The previously planned Pacheco Canyon prescribed pile burn on the Española Ranger District may begin as early as next week if forecasted favorable conditions indeed occur. File photo
SANTA FE — Fire managers on the Santa Fe National Forest (SFNF) hope to take advantage of favorable conditions, including forecasted snow over the weekend, to implement the previously announced Pacheco Canyon prescribed pile burn on the Española Ranger District as early as next week.
The 106-acre pile burn is part of the larger Pacheco Canyon Forest Resiliency Project, a 2,042-acre forest restoration project that was instrumental in keeping the lightning-caused Medio Fire from crossing Forest Road (FR) 102 and threatening significant values at risk, including the Santa Fe ski basin and municipal watershed.
The Pacheco Canyon treatment area south of FR 102 helped firefighters contain the Medio Fire, which started Aug. 17, at approximately 4,000 acres.
Each prescribed burn is designed to meet specific objectives and will be managed with firefighter and public safety as the first priority. The Pacheco Canyon pile burn, approximately 6 miles east of Tesuque Pueblo and 3 miles west of Ski Santa Fe, will help reduce the risk of high-severity wildfire by removing woody debris from earlier thinning operations.
Winter is an optimal time to burn slash piles because snow on the ground keeps the fire from spreading to adjacent vegetation. Generally, pile burns produce less smoke and burn with less intensity than broadcast burns across a larger landscape. Fire managers will implement the pile burns only if conditions, including fuel moisture levels, air quality and forecasted weather, are favorable for successful implementation.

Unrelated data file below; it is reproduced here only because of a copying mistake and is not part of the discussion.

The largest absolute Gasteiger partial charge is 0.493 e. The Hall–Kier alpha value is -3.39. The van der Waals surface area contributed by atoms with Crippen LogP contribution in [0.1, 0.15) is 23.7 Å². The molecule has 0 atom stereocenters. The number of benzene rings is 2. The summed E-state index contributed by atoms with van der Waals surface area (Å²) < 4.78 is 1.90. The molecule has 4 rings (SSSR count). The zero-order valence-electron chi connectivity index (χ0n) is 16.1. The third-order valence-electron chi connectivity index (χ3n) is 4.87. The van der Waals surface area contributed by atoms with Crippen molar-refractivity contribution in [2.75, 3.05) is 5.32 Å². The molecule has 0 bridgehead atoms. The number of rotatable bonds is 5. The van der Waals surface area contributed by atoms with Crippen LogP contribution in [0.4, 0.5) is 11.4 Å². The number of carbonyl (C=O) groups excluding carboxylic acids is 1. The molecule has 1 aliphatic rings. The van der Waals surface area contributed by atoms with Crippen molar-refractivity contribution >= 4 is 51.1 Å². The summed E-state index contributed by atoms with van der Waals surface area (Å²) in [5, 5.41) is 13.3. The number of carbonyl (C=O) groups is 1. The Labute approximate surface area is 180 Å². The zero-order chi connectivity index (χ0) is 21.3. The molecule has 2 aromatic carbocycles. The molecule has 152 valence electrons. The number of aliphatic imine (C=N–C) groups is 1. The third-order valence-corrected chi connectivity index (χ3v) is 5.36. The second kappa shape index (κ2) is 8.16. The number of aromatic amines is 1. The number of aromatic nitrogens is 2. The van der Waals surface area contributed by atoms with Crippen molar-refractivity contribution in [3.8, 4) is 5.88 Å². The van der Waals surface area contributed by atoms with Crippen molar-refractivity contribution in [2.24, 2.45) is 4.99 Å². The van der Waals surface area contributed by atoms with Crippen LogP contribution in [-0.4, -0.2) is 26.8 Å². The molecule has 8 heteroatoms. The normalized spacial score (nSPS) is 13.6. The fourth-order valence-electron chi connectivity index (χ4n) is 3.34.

The SFNF manages prescribed fires in compliance with New Mexico state regulations on air quality and smoke management. Smoke from the Pacheco Canyon prescribed pile burn may be visible in Santa Fe, Tesuque, Nambe, Los Alamos and Pojoaque as well as the I-25 and US 285/84 corridors.
Smoke-sensitive individuals and people with respiratory problems or heart disease are encouraged to take precautionary measures. Information on air quality and protecting your health can be found online at the New Mexico Department of Health (NMDOH) Environmental Public Health Tracking (EPHT) website. Information on the Forest Stewards Guild’s HEPA Filter Loan Program is available here.
The 2,042-acre Pacheco Canyon project is part of the Greater Santa Fe Fireshed, a collaborative effort focused on making the forested areas within a 107,000-acre perimeter surrounding Santa Fe more resilient to wildfire, insects and disease, drought and climate change.
For more information on the Pacheco Canyon pile burn, contact the Española Ranger District at 505.753.7331.